The GT 710 might seem like a strange card to choose for anything at first blush. It’s a few years old now, and really only performs about as well as modern integrated graphics. But power is hardly the first consideration for a host card if your processor doesn’t have an integrated GPU. Here’s spme reasons why we think it’s still the best thing you can put in your system (if you don’t have an iGPU already.)
GT 710’s Are the Cheapest New(ish) Card
Despite being attached to Nvidia’s GeForce 700 series, the GT 710 came out in 2016. As such, it’s still readily available and has current driver support. You can pick them up from between 35 and 50 bucks, and there’s just no competing with that if you want something relatively modern. The next cheapest thing you can find new on the Nvidia side is the GT 1030, costing $100, or the RX 550 from AMD for the same money.
The used market has become just as poorly priced as retail with the rise of GPU mining, and even if you buy new old stock, you’re looking at ancient cards that can be as much of a gamble as a used GPU in terms of compatibility and supported features, which brings us to our next point:
The Linux UX is Decent (for the Money)
I’m the first to admit that in recent years, AMD has taken a lot of ground on Linux when it comes to out of the box user experience. The proprietary Nvidia drivers tend to have compositing issues, and the open source alternatives can be borderline unusable with some cards. However, the only available AMD cards in the $35-50 range at the time of writing are Terascale or GCN 1.0, which have no or limited support in the new AMDGPU driver stack, at least on mainstream distros.
This leaves you high and dri (pun intended) if you want 3d acceleration on your host, unless you want to attempt installing the deprecated fglrx packages, and even then, the UX you can expect with them is significantly degraded. It’s also of note that modern features like h.264 decoding may not be available with older cards in the same price range.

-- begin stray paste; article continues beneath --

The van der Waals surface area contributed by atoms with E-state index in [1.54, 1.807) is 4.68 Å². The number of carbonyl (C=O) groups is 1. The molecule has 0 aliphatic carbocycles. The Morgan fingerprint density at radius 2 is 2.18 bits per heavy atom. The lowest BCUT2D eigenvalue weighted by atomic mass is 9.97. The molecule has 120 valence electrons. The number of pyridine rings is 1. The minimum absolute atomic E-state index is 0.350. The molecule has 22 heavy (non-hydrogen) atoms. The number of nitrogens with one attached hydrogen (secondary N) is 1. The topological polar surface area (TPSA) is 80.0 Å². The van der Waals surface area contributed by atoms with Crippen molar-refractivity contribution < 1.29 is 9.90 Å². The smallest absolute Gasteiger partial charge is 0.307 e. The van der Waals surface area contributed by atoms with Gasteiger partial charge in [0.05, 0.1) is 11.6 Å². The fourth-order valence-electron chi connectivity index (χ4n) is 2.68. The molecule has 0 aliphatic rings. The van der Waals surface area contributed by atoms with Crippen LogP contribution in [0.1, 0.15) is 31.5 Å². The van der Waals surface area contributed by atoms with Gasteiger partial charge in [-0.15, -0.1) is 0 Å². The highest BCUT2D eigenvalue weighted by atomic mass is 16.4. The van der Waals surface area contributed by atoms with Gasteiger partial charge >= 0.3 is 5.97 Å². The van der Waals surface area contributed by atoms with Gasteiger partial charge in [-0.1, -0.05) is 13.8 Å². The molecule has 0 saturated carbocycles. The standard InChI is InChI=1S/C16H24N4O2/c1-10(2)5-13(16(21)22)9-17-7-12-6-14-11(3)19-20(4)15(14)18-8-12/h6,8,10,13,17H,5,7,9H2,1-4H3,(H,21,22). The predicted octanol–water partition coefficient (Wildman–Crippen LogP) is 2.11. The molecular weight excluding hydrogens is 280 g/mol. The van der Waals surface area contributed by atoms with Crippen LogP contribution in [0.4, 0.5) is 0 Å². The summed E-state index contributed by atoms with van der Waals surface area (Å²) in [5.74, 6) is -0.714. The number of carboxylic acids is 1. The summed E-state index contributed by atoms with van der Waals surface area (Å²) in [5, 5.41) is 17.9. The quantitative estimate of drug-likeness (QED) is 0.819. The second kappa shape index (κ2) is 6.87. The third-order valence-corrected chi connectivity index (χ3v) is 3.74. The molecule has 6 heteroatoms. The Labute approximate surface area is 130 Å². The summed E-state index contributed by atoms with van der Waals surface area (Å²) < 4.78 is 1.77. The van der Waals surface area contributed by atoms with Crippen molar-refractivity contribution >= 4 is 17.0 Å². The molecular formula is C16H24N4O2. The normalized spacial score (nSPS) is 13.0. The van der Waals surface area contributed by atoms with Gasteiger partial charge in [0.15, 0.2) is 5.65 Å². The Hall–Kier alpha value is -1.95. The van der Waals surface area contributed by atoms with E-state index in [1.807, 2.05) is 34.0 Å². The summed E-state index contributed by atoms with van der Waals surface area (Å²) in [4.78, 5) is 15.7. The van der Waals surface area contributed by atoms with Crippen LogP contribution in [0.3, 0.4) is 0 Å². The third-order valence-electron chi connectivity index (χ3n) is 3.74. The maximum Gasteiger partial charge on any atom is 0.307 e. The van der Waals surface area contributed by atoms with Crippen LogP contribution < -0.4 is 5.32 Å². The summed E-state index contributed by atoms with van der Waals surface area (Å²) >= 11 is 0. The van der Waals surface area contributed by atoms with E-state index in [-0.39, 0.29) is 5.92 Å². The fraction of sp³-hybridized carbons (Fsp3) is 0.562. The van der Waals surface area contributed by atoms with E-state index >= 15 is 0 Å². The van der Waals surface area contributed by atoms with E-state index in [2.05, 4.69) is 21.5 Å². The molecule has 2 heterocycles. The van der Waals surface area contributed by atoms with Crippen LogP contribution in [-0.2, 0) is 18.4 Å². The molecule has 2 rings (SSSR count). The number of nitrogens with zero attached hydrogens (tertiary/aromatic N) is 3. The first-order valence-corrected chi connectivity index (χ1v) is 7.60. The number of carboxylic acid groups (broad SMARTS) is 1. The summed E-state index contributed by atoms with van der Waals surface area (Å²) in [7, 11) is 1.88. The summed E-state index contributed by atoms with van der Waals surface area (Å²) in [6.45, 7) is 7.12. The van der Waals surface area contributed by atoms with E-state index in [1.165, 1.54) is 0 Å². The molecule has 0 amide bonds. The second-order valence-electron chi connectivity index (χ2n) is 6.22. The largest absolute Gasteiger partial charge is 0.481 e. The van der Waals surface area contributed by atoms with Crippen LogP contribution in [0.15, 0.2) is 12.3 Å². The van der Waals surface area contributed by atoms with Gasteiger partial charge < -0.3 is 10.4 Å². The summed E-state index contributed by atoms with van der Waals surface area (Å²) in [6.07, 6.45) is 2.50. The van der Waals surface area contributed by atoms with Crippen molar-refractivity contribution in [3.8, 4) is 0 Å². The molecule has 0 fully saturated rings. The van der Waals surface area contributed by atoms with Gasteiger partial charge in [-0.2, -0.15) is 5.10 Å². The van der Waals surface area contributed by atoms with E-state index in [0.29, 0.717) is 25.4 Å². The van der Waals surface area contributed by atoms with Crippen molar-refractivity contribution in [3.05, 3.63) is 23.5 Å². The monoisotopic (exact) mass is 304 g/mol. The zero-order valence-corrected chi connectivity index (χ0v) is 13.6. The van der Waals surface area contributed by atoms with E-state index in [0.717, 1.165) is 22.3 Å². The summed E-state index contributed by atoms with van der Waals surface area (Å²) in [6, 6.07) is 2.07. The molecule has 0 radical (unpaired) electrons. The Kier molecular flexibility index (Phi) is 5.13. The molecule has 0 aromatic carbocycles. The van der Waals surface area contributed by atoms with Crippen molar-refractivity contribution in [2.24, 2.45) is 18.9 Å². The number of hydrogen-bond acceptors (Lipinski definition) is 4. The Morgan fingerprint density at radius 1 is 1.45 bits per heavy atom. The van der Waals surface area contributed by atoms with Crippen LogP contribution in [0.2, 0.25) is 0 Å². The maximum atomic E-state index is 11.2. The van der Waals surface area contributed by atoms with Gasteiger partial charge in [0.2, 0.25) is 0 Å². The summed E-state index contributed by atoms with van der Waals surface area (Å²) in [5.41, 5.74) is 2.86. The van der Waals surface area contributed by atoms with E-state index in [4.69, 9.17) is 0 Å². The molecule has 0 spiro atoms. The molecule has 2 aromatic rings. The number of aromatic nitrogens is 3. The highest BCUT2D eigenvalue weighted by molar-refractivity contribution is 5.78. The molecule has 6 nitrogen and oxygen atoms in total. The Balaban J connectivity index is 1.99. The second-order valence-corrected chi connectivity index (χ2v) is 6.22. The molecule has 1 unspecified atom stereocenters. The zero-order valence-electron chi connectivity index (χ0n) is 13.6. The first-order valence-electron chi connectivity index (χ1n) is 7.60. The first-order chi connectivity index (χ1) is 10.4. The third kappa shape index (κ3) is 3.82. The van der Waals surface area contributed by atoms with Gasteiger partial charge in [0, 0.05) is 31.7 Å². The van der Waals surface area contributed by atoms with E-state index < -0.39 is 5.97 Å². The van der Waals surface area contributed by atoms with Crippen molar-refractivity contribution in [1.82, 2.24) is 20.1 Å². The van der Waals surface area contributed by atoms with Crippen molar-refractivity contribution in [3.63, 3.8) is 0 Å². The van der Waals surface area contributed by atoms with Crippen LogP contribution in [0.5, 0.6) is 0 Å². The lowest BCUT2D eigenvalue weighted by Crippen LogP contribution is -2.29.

It might be by virtue of being the only modern card in its price class, but the GT 710’s value proposition consistently comes out ahead of most new old stock. For 50 Bucks, you can’t really ask for more, which is what makes our last reason for recommending the GT 710 so important to note:
If You End up Hating it, You’re only out $50
Therein lies the true beauty of the GT 710. If you, say, want to do GPGPU, or want more connectivity for your host machine later on, you can always just pop something else in without having to try and recoup a large investment. You can even go into a build, using it as a placeholder card, so you can get on with things while the mining market inflation dies down. The GT 710 is far from the perfect GPU, but it comes close to the perfect $50 passthrough host card, and for our purposes, that’s all it needs to be.
While you should build your VFIO PC to match your individual specifications, the GT 710 offers the most value if you just need to drive a monitor on the host. if you need to drive a ton of 4k displays, something like a Quadro P400 or a Pro WX 2100 may be more appropriate, and for viable linux gaming/GPGPU on the host, just go with what you can afford in the consumer GPU segment.
Images Courtesy videocardbenchmark.net